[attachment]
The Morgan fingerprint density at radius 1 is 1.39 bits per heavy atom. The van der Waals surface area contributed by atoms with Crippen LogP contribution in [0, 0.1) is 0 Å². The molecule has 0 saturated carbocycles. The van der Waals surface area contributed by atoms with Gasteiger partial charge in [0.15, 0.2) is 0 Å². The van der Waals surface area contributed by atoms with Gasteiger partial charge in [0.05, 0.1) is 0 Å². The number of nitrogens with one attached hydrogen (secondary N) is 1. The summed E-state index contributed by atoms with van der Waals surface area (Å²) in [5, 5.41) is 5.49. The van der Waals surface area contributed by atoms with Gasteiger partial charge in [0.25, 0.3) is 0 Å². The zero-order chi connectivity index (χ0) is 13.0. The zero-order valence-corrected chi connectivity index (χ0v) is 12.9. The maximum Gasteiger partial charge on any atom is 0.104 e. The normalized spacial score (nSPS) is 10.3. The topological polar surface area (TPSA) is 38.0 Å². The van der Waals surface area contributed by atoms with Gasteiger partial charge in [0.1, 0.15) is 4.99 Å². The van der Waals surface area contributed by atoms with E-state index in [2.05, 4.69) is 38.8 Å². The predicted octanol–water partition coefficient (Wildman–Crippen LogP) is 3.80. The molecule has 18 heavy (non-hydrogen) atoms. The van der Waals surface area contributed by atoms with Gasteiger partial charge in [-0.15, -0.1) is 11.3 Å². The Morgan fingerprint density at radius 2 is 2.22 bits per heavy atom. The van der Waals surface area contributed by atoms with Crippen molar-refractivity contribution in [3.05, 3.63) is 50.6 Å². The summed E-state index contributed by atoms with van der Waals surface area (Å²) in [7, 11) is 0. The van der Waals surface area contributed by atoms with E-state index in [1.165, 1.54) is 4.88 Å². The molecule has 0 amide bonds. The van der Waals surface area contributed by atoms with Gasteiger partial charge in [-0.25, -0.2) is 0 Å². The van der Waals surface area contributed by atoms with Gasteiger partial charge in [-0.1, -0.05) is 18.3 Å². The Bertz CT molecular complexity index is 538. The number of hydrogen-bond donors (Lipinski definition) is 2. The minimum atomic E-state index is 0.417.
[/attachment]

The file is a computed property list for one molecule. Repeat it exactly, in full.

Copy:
The Morgan fingerprint density at radius 1 is 1.39 bits per heavy atom. The van der Waals surface area contributed by atoms with Crippen LogP contribution in [0, 0.1) is 0 Å². The molecule has 0 saturated carbocycles. The van der Waals surface area contributed by atoms with Gasteiger partial charge in [0.15, 0.2) is 0 Å². The van der Waals surface area contributed by atoms with Gasteiger partial charge in [0.05, 0.1) is 0 Å². The number of nitrogens with one attached hydrogen (secondary N) is 1. The summed E-state index contributed by atoms with van der Waals surface area (Å²) in [5, 5.41) is 5.49. The van der Waals surface area contributed by atoms with Gasteiger partial charge in [0.25, 0.3) is 0 Å². The zero-order chi connectivity index (χ0) is 13.0. The zero-order valence-corrected chi connectivity index (χ0v) is 12.9. The maximum Gasteiger partial charge on any atom is 0.104 e. The normalized spacial score (nSPS) is 10.3. The topological polar surface area (TPSA) is 38.0 Å². The van der Waals surface area contributed by atoms with Gasteiger partial charge in [0.1, 0.15) is 4.99 Å². The van der Waals surface area contributed by atoms with E-state index in [2.05, 4.69) is 38.8 Å². The predicted octanol–water partition coefficient (Wildman–Crippen LogP) is 3.80. The molecule has 18 heavy (non-hydrogen) atoms. The van der Waals surface area contributed by atoms with Gasteiger partial charge in [-0.15, -0.1) is 11.3 Å². The Morgan fingerprint density at radius 2 is 2.22 bits per heavy atom. The van der Waals surface area contributed by atoms with Crippen molar-refractivity contribution in [3.05, 3.63) is 50.6 Å². The summed E-state index contributed by atoms with van der Waals surface area (Å²) in [7, 11) is 0. The van der Waals surface area contributed by atoms with E-state index in [1.165, 1.54) is 4.88 Å². The molecule has 0 amide bonds. The van der Waals surface area contributed by atoms with Gasteiger partial charge in [-0.25, -0.2) is 0 Å². The van der Waals surface area contributed by atoms with Gasteiger partial charge in [-0.1, -0.05) is 18.3 Å². The Bertz CT molecular complexity index is 538. The number of hydrogen-bond donors (Lipinski definition) is 2. The minimum atomic E-state index is 0.417.